To observe the brain in action, scientists and physicians use imaging techniques, among which functional magnetic resonance imaging (fMRI) is the best known. These techniques are not based on direct observations of electric impulses from activated neurons, but on one of their consequences. Indeed, this stimulation triggers physiological modifications in the activated cerebral region, changes that become visible by imaging. Until now, it was believed that these differences were only due to modifications of the blood influx towards the cells. By using intrinsic optical signals (IOS) imaging, researchers have now demonstrated that, contrary to what was thought, another physiological variation is involved: the activated neurons swell due to the massive entry of water.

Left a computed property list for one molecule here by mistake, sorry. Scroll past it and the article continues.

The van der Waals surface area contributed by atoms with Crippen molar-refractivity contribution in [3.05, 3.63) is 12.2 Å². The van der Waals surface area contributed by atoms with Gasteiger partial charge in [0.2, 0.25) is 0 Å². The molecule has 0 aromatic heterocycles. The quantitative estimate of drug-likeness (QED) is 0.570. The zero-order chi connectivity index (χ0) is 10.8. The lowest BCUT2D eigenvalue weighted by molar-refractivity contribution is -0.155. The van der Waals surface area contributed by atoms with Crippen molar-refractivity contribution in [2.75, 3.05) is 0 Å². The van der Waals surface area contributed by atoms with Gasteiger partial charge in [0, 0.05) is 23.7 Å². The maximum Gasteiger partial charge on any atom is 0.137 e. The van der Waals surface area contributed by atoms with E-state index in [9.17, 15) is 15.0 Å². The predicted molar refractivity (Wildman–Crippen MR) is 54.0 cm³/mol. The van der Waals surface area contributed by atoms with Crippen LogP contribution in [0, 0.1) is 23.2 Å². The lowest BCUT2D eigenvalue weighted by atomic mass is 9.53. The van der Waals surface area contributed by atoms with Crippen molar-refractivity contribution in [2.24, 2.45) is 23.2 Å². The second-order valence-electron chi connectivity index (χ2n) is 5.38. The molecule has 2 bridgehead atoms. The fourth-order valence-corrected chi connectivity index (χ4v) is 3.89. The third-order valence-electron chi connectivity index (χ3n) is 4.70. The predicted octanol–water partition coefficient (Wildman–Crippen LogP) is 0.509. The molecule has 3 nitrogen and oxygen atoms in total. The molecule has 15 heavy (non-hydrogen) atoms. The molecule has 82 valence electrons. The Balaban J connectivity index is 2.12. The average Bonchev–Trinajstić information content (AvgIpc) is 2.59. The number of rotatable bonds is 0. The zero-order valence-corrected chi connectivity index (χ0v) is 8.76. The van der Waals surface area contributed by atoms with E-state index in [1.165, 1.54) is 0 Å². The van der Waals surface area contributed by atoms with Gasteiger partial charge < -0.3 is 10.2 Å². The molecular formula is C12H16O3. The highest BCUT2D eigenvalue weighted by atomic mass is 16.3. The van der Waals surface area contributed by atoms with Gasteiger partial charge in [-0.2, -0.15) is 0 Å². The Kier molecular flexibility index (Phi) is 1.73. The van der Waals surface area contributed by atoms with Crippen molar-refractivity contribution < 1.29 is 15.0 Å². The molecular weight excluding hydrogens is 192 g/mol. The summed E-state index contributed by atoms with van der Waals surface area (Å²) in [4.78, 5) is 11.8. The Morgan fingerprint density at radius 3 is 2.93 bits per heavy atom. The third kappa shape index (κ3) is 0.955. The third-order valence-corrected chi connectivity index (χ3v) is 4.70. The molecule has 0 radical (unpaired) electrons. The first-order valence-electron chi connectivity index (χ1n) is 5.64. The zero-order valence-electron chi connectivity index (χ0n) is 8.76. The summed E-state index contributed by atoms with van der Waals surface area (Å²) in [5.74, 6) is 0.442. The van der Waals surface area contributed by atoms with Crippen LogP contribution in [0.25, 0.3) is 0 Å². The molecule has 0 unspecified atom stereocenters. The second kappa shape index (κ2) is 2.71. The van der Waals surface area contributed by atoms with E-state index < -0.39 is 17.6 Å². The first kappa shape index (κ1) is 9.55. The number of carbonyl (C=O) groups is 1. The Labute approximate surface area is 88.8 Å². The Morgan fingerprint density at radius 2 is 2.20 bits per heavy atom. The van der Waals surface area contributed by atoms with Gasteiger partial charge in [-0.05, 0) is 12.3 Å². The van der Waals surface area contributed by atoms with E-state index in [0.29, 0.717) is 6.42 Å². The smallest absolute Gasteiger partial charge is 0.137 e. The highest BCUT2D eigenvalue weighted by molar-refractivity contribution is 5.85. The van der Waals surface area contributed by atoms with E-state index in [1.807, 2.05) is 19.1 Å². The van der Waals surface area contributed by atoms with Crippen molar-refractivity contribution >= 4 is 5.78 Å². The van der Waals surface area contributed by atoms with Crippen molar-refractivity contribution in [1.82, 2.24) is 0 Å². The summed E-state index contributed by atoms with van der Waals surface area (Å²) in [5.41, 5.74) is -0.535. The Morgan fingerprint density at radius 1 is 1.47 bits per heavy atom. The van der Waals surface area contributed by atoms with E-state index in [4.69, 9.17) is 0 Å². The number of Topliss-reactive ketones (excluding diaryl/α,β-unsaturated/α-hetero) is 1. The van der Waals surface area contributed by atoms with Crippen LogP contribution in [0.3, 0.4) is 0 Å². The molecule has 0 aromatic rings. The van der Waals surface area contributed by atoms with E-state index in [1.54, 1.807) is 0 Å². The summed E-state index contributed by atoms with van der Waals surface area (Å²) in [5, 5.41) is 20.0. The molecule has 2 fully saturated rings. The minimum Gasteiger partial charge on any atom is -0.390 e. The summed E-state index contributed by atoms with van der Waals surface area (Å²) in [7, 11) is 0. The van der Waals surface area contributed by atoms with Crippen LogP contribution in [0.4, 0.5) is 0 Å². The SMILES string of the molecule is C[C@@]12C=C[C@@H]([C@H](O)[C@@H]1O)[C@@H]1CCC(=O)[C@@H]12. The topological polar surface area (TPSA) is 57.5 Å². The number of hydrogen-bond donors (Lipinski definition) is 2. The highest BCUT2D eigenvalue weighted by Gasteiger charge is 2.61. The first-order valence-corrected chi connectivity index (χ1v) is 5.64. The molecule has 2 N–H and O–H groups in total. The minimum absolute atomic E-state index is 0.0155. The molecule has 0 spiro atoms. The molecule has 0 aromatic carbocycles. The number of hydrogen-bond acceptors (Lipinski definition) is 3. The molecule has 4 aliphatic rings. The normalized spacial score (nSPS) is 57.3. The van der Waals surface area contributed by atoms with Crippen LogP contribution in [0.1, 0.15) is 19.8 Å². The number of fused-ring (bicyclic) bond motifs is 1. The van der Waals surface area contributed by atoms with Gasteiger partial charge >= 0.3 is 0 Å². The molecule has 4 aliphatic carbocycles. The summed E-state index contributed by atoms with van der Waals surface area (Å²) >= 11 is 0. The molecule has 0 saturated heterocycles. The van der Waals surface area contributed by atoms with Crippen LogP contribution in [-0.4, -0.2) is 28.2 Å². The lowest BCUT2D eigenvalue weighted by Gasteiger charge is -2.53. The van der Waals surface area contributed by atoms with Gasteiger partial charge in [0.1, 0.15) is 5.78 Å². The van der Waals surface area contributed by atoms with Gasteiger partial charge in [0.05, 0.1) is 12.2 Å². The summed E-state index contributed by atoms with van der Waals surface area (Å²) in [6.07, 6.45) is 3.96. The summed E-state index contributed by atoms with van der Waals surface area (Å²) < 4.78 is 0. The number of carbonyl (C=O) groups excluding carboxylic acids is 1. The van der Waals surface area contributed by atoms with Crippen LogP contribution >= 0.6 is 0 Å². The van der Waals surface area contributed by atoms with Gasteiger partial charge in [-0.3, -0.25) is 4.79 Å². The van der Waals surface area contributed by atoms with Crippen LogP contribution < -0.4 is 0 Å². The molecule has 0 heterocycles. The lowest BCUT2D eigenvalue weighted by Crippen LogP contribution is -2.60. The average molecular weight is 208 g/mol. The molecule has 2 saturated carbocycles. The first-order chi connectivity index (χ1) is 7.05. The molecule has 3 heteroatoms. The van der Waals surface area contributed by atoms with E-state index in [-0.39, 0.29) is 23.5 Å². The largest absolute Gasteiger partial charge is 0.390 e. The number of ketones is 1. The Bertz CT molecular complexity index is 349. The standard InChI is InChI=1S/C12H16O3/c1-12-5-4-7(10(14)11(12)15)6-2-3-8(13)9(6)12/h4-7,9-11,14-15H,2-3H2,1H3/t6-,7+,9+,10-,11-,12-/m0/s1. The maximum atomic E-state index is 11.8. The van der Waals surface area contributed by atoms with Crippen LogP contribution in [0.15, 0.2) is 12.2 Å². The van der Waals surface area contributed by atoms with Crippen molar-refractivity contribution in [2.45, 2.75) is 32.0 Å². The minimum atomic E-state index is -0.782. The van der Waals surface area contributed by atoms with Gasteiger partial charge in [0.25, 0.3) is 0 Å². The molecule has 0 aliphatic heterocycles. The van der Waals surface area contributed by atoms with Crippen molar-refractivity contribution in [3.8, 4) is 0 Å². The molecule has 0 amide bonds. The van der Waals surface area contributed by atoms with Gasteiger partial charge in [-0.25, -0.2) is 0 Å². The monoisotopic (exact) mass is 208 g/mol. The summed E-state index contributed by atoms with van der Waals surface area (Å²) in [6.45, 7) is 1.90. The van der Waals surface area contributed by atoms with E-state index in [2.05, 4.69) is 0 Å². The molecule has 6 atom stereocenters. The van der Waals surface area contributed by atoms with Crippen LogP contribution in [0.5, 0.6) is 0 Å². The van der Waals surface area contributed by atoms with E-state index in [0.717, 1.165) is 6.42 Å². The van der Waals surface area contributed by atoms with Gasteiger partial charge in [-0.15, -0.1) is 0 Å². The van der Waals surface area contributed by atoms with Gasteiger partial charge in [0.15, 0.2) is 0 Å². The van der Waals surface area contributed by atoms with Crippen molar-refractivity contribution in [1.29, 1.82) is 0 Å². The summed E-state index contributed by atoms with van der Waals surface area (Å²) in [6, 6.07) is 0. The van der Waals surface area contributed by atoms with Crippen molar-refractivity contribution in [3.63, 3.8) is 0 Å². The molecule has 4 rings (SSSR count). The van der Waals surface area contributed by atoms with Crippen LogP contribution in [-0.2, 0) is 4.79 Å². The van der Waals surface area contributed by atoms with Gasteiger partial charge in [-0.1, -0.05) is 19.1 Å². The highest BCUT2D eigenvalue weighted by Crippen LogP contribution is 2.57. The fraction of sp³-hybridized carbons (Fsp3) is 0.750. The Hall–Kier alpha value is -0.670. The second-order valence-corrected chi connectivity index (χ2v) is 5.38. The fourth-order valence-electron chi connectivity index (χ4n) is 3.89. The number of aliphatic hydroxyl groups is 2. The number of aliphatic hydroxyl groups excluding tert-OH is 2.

Poor sleep habits can have a negative effect on self-control, which presents risks to individuals' personal and professional lives, according to researchers. Psychologists concluded a sleep-deprived individual is at increased risk for succumbing to impulsive desires, inattentiveness and questionable decision-making.
Researchers have found that editors and owners of news organizations may want to pay more attention to what their readers are saying about their news stories in order to better serve their consumers.
Unwanted, intrusive visual memories are a core feature of stress- and trauma-related clinical disorders such as posttraumatic stress disorder (PTSD), but they can also crop up in everyday life. New research shows that even once intrusive memories have been laid down, playing a visually-demanding computer game after reactivating the memories may reduce their occurrence over time.